It must be incredibly strange to pivot from seeking out and covering these stories to suddenly being the topic of news reports. What's that like?
It's uncomfortable. I like to be behind the camera. I love telling other people's stories. It's frustrating to me that I have to tell my own story at the expense of telling other people's stories. But the reason that I'm happy to do it is because I know that my story is also many other people's stories at the moment. Like the many other journalists that have been arrested and charged for various things as result of doing their jobs. I know I have this crazy weird platform right now, so I do feel a responsibility to speak out on behalf of other people's reporting on climate issues, and on issues surrounding the use of fossil fuels and fossil fuel infrastructure.
The stories themselves are very scary, in terms of the impacts of climate [change] that we're facing. But hiding those things from the public is even scarier. I think it's critical that we talk about the First Amendment issues that are coming up around these particular topics.
Do you see these particular arrests as part of a growing pattern?
It's hard not to see them as part of a pattern. I don't want to speculate as to the motivations of law enforcement and of the oil and gas companies, but I think it's hard to ignore this trend that's going on.
And this kind of pressure, what do you think it does to the stories that are being told? Does it have a stifling effect?
I would hope that it's actually amplifying [coverage]. Amy Goodman talked about this after her arrest—this idea of 'trickle-up journalism': it's so hard to get these stories into the mainstream media, but then as soon as journalists or someone like Shailene Woodley, who was arrested for live-streaming and essentially doing citizen journalism, as soon as those things happen, that gets covered and then people start to hear about those things that [the journalists] were trying to document. Who knows what will happen in the end, but my hope is that [the arrests] will give more exposure to the stories we were trying to tell initially.
That's a steep price to pay. Speaking more broadly than just as pertains to climate journalism, there's been quite a few editorials in recent years about the stifling of press freedom while President Obama has been in office. The Columbia Journalism Review in particular has covered some reports on it. But beyond the fossil fuel companies and this specific issue, do you see or fear larger issues of press freedom in America right now?
Absolutely. It's all very troubling. It's hard to know where to go with that, because the more attention we put on press freedom, the less attention we're paying to the issues we're trying to cover. That's scary. People can draw their own inferences from that.
I know the Edward Snowden tweet garnered a lot of attention. His juxtaposition of how many years both of you were facing in prison was really powerful. Was there any immediate reaction after that tweet went out, in terms of support or backing?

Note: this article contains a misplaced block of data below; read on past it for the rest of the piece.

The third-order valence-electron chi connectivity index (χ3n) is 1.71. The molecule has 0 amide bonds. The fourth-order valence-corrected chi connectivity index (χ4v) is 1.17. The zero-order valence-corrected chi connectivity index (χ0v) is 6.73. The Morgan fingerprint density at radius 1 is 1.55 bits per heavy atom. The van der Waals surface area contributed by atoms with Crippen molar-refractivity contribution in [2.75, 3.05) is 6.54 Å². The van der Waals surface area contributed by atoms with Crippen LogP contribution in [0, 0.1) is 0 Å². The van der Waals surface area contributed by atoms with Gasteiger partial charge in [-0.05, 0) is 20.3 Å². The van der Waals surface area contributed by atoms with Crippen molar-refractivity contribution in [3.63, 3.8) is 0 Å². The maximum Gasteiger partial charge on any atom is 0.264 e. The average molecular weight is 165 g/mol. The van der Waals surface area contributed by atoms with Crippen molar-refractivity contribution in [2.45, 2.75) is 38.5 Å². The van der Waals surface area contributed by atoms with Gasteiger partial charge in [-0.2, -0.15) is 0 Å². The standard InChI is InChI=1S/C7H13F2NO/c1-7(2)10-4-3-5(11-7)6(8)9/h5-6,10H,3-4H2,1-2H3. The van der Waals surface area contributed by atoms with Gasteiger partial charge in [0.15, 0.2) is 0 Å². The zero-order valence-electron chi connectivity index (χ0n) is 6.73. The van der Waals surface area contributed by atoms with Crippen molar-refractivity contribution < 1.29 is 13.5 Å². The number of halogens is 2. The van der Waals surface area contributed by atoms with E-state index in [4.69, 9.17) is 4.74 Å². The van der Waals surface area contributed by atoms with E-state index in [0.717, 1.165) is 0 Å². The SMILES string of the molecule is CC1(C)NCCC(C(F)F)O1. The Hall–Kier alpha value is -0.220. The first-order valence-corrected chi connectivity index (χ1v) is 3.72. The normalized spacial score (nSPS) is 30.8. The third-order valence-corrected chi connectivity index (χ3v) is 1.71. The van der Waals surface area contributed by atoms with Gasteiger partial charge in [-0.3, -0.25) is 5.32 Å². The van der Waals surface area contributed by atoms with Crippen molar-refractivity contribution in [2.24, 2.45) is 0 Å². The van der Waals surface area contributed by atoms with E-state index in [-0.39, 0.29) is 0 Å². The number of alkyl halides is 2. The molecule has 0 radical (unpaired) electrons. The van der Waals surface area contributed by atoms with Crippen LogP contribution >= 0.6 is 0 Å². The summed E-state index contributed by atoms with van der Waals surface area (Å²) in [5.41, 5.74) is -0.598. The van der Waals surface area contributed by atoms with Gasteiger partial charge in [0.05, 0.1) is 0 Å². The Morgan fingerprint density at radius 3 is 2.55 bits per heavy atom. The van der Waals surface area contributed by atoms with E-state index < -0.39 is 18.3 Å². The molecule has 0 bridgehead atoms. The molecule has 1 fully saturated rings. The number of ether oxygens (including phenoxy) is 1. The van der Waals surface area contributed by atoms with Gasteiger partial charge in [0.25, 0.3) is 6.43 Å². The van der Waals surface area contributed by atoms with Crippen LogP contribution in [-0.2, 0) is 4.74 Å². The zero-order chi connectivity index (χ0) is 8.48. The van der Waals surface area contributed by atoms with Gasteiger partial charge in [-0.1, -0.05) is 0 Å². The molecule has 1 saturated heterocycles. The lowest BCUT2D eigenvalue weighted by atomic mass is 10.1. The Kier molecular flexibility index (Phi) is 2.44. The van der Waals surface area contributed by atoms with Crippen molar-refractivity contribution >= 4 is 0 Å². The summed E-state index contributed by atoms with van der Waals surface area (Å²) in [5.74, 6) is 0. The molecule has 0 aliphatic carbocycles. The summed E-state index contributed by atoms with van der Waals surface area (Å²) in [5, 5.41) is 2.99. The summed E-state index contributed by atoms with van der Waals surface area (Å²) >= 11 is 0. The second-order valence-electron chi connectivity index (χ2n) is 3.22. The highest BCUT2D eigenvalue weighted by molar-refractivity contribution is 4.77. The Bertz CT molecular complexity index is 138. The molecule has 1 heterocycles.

Certainly. That has gotten a lot of people's eyes on my story. I know that other organizations, and organizations for freedom of the press and haven taken note of it. He's got a pretty big audience.
Were you surprised when it went up, or did you already have a working relationship with him?
I was very surprised. I know he's kind of got his finger on the pulse of these things, but I still didn't realize that my particular situation was that big of a story already.
So where do you go from here? What are the next steps legally? When do you have to be back in North Dakota?
I'll find out on November 7 when the preliminary hearing is going to be.
Is there anything else we didn't touch on that you want people to know?
I just hope that other members of the media don't get discouraged. I think with things like this going on, it's more critical than ever that independent media get out to the stories that aren't being covered by mainstream media.
I would say that the majority of people's voices are not being represented by mainstream media, and those are the people we most need to hear from, especially with issues as critical as climate change and the protection of water and air and basic human rights.
Is there any reason that you see for why the mainstream media has been slow to really start covering issues of climate change, as opposed to, say, environmental-centered outlets?
There's no question that there's influence of funding that's impacting the reporting that's done. Fossil fuel companies are very deep pocketed. I don't know what's happening behind the scenes, but it would certainly be easy to understand why they wouldn't want something that threatens their profits broadcasted.
From a news consumer's standpoint—in terms of finding the stories that aren't necessarily being widely broadcasted, are there certain outlets that you recommend checking?
If you would like to contribute to the legal defense fund for Deia and other journalists and activists facing legal charges, you can do so here.